Four local councils provided with government funding to deliver superfast broadband in rural areas over a year ago have failed to make any progress on their projects according to the Countryside Alliance.
The alliance sent Freedom of Information (FoI) requests to the four councils selected for the first trials in October 2010 – the Highlands and Islands, North Yorkshire, Cumbria and Herefordshire – and discovered that work had barely begun on the projects.
The group said two councils, Cumbria and the Highlands and Islands, had not spent a penny on their projects while the other two, North Yorkshire and Herefordshire, had only started working on sourcing suppliers to build the networks.
Alice Barnard, chief executive of the Countryside Alliance, said while the organisation welcomed the government's support for rural broadband projects the information uncovered showed it was not doing enough to make sure its funding was being utilised.
"As the responses show, local authorities are struggling to turn Whitehall's promises into reality. It has been over a year since these pilots were set up and the people who live in areas with no or unreliable broadband coverage haven't seen any improvement," she said.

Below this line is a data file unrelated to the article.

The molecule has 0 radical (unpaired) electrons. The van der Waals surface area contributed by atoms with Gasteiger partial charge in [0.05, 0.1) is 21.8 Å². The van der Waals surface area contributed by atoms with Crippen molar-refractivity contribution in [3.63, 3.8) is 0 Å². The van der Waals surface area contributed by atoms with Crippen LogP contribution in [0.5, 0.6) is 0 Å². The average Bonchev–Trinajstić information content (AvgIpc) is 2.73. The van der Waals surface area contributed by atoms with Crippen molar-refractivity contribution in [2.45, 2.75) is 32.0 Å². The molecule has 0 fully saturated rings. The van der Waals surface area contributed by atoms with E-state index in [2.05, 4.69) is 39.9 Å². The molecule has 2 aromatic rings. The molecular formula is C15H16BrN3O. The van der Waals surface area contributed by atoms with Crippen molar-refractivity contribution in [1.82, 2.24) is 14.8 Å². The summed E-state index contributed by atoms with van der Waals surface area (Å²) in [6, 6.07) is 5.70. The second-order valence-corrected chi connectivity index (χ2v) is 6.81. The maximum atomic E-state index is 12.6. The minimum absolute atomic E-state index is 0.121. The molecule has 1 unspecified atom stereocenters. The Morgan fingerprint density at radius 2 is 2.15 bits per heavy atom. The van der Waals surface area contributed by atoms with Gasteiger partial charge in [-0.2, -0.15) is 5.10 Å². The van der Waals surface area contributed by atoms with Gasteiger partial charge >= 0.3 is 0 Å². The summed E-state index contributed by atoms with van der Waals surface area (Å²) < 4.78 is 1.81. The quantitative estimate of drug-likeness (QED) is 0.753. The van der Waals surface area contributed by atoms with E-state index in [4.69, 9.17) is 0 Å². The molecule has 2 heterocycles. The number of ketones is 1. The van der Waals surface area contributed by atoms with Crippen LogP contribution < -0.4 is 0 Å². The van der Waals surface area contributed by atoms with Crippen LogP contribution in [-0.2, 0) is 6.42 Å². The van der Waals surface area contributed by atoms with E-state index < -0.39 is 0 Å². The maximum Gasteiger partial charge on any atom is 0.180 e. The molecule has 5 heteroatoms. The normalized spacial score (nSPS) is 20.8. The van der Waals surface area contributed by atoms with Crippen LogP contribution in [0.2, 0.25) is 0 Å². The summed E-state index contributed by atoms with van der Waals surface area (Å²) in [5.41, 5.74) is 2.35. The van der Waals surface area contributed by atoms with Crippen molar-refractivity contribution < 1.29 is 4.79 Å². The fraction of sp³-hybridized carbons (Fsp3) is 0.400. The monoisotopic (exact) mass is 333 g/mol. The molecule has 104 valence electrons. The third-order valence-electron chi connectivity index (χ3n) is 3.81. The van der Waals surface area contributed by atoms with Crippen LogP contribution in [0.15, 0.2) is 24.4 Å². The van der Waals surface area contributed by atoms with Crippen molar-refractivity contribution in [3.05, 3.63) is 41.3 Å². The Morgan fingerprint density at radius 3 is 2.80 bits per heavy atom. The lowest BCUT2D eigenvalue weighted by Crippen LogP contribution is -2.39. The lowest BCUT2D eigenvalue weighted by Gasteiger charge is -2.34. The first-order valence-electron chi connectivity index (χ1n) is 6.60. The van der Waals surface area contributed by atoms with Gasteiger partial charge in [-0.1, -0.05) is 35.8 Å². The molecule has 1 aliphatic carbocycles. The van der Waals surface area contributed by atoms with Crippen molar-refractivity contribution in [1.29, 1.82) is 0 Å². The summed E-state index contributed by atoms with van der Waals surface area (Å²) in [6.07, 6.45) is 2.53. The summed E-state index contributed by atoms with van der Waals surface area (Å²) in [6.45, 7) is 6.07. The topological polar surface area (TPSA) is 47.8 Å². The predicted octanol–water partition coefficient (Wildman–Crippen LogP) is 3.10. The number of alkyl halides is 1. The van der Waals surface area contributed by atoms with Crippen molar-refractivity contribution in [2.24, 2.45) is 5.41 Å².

"Unless more is done to simplify the process of acquiring and implementing rural broadband projects, the digital divide will continue to grow and the money pledged by the coalition will remain all but worthless."
V3 contacted the Department for Culture, Media and Sports, responsible for the allocation of the grants, for comment but had received no response at the time of publication.
Cumbria Council dismissed the Countryside Alliance's criticisms, arguing that "firm progress" was being made but added that such a large-scale project was not an easy task and had to be carefully managed.
"The reality is that addressing the historical lack of superfast broadband provision for an area like Cumbria will take time and effort, so despite some expectations it does not happen overnight," it said.
"Multi-million pound procurement exercises need to be done well as we are dealing with taxpayers money."
Since the first pilot projects were announced last year, the government has provided funding of £4m, £15m and £30m to Wiltshire, Norfolk and Devon and Somerset respectively as it looks to ensure all citizens have 2Mbit/s access by 2015.
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